The numbers are almost too large to comprehend. We look at the figures and gasp, wide-eyed and appalled, scarcely able to acknowledge the scale of the issue. Up to 33% of food produced in the world doesn’t get eaten. That’s 1.3 billion tonnes a year. If food waste was a nation state, it would be the third largest contributor to global carbon emissions.
According to the United States Department of Agriculture, when the numbers are broken down it begins to look like this: each person in the US throws away the equivalent of a pound (nearly half a kilo) of food a day. That equates to over $2,000 per annum that every family in the country is throwing into the garbage. In the UK and the rest of the developed world, the figures aren’t much better.
There are simultaneously 800 million people in the world that go to bed hungry each night because they don’t have enough to eat. This discrepancy is an unconscionable reality of modern food production, distribution and consumption.
Apathy fuelled by affluence
The seeds sown in the post war era, allowing for the apparent miracle of a near infinite variety of cheaply produced food, are now bearing an unexpected and horribly bitter fruit. An apathy fuelled by affluence has led us here and only now are we really beginning to tackle the issues, causes and consequences.
Put simply, food waste is a product of a bloated supply chain: an interconnected web of complexity that results in overproduction, spoilage, wastage and inefficiency, all driven by one factor: cost.
As chefs, we are told that we are on the front line of this battle against food waste. It is our moral, professional and financial duty to do what we can to stretch every ingredient and find clever ways to avoid throwing out even the smallest morsel.
Of course, small changes do make a difference, especially when removed from the isolation of our own kitchens and placed amid the wider context of the industry. A spare loaf of bread turned into croutons in every restaurant in the country is an awful lot of flour saved. Fermented kale stalks are a good addition to a soup of vegetable offcuts and those gnarly bits of dried out beef bolster the flavour of a jus like nothing else.
However, until there is a seismic and systemic shift in the broader context of our food production and distribution practices, these efforts don’t amount to a hill of beans in this crazy world. We want to feel like we can make a difference, but the impact we are having right now is barely a ripple when we need a tidal wave to disrupt an industry that has grown as fat as the populations it feeds.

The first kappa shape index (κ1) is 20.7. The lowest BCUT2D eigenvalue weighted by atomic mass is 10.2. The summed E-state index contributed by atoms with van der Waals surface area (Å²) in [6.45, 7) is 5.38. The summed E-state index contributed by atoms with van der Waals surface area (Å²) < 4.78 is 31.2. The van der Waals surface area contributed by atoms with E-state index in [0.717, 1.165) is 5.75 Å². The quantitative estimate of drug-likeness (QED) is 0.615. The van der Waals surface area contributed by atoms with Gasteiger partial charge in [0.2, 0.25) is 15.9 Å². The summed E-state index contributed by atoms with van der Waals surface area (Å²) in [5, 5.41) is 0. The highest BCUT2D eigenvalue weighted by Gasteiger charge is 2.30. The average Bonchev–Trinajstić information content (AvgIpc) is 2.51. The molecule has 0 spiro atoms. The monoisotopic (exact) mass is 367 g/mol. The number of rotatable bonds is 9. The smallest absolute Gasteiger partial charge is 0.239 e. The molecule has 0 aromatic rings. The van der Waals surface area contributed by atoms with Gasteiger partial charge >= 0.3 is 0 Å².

Creating lasting change
Please don’t think I’m belittling the efforts of well-meaning, hard-working and inspirational chefs – I count myself as a fully paid-up member of that particular club (my restaurant sends no waste to landfill, composts all our leftover food and offers a no-choice menu).
What does need to be addressed, however, is that the top end of the industry is not where the issues are most significant. The reality is that most food waste occurs before the raw ingredients even enter our kitchens. Yes, throwing out perfectly good food is morally appalling, but the greater evil is gross inefficiency in the supply chain created by corporations convincing us we need more choice. In the act of being diligent consumers, we are now complicit in one of the greatest moral injustices in the modern world and I find this a rather bitter pill to swallow.
An attempt to instigate top-down change is all well and good, and the impact of these trailblazers will trickle down, eventually. But, as any student of revolutionary theory will tell you, lasting change only occurs when the masses get hungry. And that doesn’t look like it will happen any time soon.
The Secret Chef